This minor focuses on biological, chemical, geological, and physical oceanography. Students pursuing the minor must take at least 15 credits of 3000-level and above courses, including 3 courses from Group A, and 2 additional courses from either group A or B. Details of this minor are given in the undergraduate catalog.
A Plan of Study for the Minor in Oceanography needs to be approved by an advisor in the Department of Marine Sciences and submitted to the Degree Audit Office during the first four weeks of the semester when the student expects to graduate.
MARN 4010 Biological Oceanography
Second semester. 3 credits. This is an advanced course in biological processes in oceanic and coastal waters that emphasizes empirical and theoretical concepts of marine ecosystem dynamics, primary and secondary production and detrital cycling.
MARN 4030W Marine Biogeochemistry
First semester. 3 credits. This course focuses on the composition, origin and solution chemistry of sea water by highlighting the marine biogeochemical cycles of water, salt, carbon, nutrients, gases and trace elements. It also focuses on the effects of ocean circulation, biological cycles and crustal exchanges on the distribution and transfer of substances in the marine environment.
MARN 4050 Geological Oceanography
First semester. 3 credits. This course explores the basic concepts in geological oceanography, plate tectonics and the role of ocean floor dynamics in the control of the Earth and ocean system.
MARN 4060 Descriptive Physical Oceanography
Second semester. 3 credits. This course focuses on the ocean basin characteristics, properties of sea water, distribution of water masses, oceanic and atmospheric circulation, waves, tides, near-shore circulation, methods and instrumentation.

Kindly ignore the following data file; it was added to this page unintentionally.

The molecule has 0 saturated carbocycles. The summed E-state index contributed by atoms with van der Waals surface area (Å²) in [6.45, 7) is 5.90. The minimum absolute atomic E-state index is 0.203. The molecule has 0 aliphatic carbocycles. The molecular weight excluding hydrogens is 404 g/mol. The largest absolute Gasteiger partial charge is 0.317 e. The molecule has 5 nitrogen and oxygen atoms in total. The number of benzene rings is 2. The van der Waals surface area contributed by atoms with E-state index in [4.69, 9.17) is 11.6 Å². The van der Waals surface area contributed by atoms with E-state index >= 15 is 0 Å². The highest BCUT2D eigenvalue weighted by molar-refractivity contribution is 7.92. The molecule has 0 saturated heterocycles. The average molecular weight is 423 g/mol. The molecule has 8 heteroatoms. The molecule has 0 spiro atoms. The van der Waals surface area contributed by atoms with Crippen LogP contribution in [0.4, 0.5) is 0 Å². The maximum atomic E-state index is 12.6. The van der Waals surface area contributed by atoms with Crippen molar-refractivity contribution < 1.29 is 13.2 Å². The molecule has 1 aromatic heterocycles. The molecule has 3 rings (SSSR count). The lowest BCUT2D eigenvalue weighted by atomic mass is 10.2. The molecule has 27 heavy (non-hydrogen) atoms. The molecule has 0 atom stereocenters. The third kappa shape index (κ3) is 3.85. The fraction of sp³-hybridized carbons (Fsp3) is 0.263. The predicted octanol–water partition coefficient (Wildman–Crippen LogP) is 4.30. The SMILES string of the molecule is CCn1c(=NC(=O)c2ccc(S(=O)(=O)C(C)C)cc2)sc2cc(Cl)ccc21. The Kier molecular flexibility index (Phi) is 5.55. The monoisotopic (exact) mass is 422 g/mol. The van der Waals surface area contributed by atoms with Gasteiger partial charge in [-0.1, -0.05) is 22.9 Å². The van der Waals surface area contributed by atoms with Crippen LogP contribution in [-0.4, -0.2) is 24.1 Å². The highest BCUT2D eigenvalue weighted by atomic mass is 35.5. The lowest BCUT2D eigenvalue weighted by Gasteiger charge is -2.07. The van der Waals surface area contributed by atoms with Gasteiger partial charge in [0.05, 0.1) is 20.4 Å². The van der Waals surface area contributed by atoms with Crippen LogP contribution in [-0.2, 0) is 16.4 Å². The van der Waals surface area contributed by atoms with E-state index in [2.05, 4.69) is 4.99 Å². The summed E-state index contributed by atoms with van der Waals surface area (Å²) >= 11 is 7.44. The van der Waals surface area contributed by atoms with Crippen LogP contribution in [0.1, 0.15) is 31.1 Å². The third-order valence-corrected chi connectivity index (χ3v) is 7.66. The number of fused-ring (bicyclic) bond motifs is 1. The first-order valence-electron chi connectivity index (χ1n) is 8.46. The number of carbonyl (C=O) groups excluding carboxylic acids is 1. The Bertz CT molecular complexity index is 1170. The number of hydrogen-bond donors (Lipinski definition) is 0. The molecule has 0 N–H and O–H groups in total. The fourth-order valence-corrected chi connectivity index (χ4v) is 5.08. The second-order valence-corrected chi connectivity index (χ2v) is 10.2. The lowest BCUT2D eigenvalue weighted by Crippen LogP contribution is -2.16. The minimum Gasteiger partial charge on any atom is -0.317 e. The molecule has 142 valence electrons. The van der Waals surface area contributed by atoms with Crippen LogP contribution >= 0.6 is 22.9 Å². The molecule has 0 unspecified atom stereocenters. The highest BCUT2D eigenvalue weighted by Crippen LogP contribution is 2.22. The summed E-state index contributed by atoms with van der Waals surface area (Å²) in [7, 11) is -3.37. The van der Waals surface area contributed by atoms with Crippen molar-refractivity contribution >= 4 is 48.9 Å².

MARN 2002 Coastal Systems Science I
Second semester (Avery Point). 3 credits. This course explores the biological, chemical, physical, and geological structure and function of coastal systems; a worldwide survey with emphasis on important coastal habitats and processes.
MARN 3000 The Hydrosphere
Either semester. 3 credits. This course highlights the interactions of the hydrological, chemical and biological components of the hydrosphere via transport, reservoirs and dynamics of water in environmental systems.
MARN 3001 Coastal Systems Science II
First semester (Avery Point). 4 credits. This course explores the biological, chemical, physical and geological structure and function of coastal systems; a worldwide survey with emphasis on important coastal habitats and processes.
MARN 3015 Molecular Approaches to Biological Oceanography
First semester. 3 credits. This course focuses on the principles and technology in nucleic acid purification and manipulation, DNA fingerprinting, gene cloning and sequencing, phylogenetic analysis, and detection of gene expression (mRNA and protein) through application examples in marine ecological studies.
MARN 3016 Marine Microbiology
(Also offered as MCB 3636.) First semester (Avery Point). Second semester (Storrs). 3 credits. This course is a general survey of the taxonomy, physiology and ecology of marine microorganisms.
MARN 3017 Plankton Ecology
First semester. 3 credits. This course focuses on the ecology of planktonic organisms (bacteria, protista and metazoa). It also explores the evolutionary ecology concept, methods of research, special features of aquatic habitats; adaptations to aquatic environments; population biology; predation, competition, life histories, community structure, and role of plankton in ecosystem metabolism.
MARN 3060 Coastal Circulation and Sediment Transport
Second semester (Avery Point). 3 credits. This course focuses on the circulation and mixing in estuaries and the inner continental shelf, including surface gravity waves, tides, and buoyancy and wind-driven circulation. It also examines coastal sediments, geomorphology, and processes of sedimentation, erosion and bioturbation. Required field trips.
MARN 3061 Environmental Fluid Dynamics
First semester. 3 credits. An introduction to fluid dynamics with applications to coastal waters, estuaries, rivers, lakes, and ground water flows. Topics include waves, tides turbulence, mixing, drag, lift, effects on organisms, and wind driven circulation.
For more information
Michael M. Whitney Associate Professor of Marine Sciences